Geometry is easy if explained in a method kids understand. This hands-on approach to circles and their characteristics should appeal to all kids, not just those naturally drawn to mathematics.

Reviewer: Alice Berger

September 20, 2016 Posted by | children, mathematics | Leave a comment

Doing Math With Python

Doing Math With Python
Author: Amit Saha
Publisher: No Starch Press
Genre: Computer programming / Mathematics
ISBN: 978-1-59327-640-9
Pages: 264
Price: $29.95

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Mathematics comes alive when seen visually, and computer programming makes it easy to turn formulas into graphs. Doing Math With Python shows the budding math whiz how to do this, step by step.

Prior knowledge of Python is not assumed, and the author shows the reader exactly how and why he’s using each line of code. Building on basic logic, the reader is then guided into programming more and more sophisticated graphs. Simple data mapping leads to graphic illustrations of algebra and physics equations. Statistical analysis, calculus, and even fractals are covered.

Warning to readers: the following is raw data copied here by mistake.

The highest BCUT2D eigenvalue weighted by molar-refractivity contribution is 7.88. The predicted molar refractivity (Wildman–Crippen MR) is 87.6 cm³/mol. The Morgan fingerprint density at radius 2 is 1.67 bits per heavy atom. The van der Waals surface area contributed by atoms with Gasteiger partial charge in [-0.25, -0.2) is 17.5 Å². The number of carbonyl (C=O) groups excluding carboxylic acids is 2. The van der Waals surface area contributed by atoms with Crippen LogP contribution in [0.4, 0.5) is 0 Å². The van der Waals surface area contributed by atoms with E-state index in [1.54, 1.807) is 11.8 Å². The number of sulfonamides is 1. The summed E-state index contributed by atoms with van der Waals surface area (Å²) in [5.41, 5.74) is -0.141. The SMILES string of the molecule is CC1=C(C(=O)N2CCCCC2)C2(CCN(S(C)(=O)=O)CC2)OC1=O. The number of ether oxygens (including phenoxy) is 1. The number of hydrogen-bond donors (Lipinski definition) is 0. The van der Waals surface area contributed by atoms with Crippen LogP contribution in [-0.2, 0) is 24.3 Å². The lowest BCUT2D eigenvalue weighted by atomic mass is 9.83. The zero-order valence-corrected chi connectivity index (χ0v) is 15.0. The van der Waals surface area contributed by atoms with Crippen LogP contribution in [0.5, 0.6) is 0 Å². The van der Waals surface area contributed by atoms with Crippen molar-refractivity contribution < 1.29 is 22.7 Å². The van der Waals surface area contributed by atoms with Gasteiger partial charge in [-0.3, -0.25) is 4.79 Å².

Serious math students who also enjoy working with computers will find Doing Math With Python a valuable resource. I highly recommend it.

Reviewer: Alice Berger

January 30, 2016 Posted by | computers, mathematics | Leave a comment

The Flying Birds

The Flying Birds
Author: Eun-sun Han
Illustrator: Ju-kyoung Kim
Publisher: Tantan Publishing
Genre: Children / Mathematics
ISBN: 978-1-939248-05-3
Pages: 38
Price: $16.95

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An old carpenter walks through the woods, listening to the birds sing. He suddenly has an idea and gets to work quickly. Soon he has built several birdhouses, each attracting a pair of birds. And when the birds mate, there are eggs and baby birds.

In this unique mathematics picture book, kids will be multiplying the number of bird houses by the number of birds or eggs inside. Then they will be shown the same calculation as a repetition of addition. The last pages explain the math concepts shown and give teachers some activities to share with their students.

Math doesn’t have to be boring or hard. The Flying Birds repeats multiplication and addition scenarios over and over, making sure kids understand the concepts by the conclusion of the text. Counting birds and their young is much more enjoyable than working with abstract numbers and kids will appreciate learning math skills with this fun educational book.

Reviewer: Alice Berger

July 14, 2015 Posted by | children, mathematics | Leave a comment

Could You Lift Up Your Bottom?

Could You Lift Up Your Bottom
Author: Hee-jung Chang
Illustrator: Sung-hwa Chung
Publisher: TanTan Publishing
Genre: Children
ISBN: 978-1-939248-04-6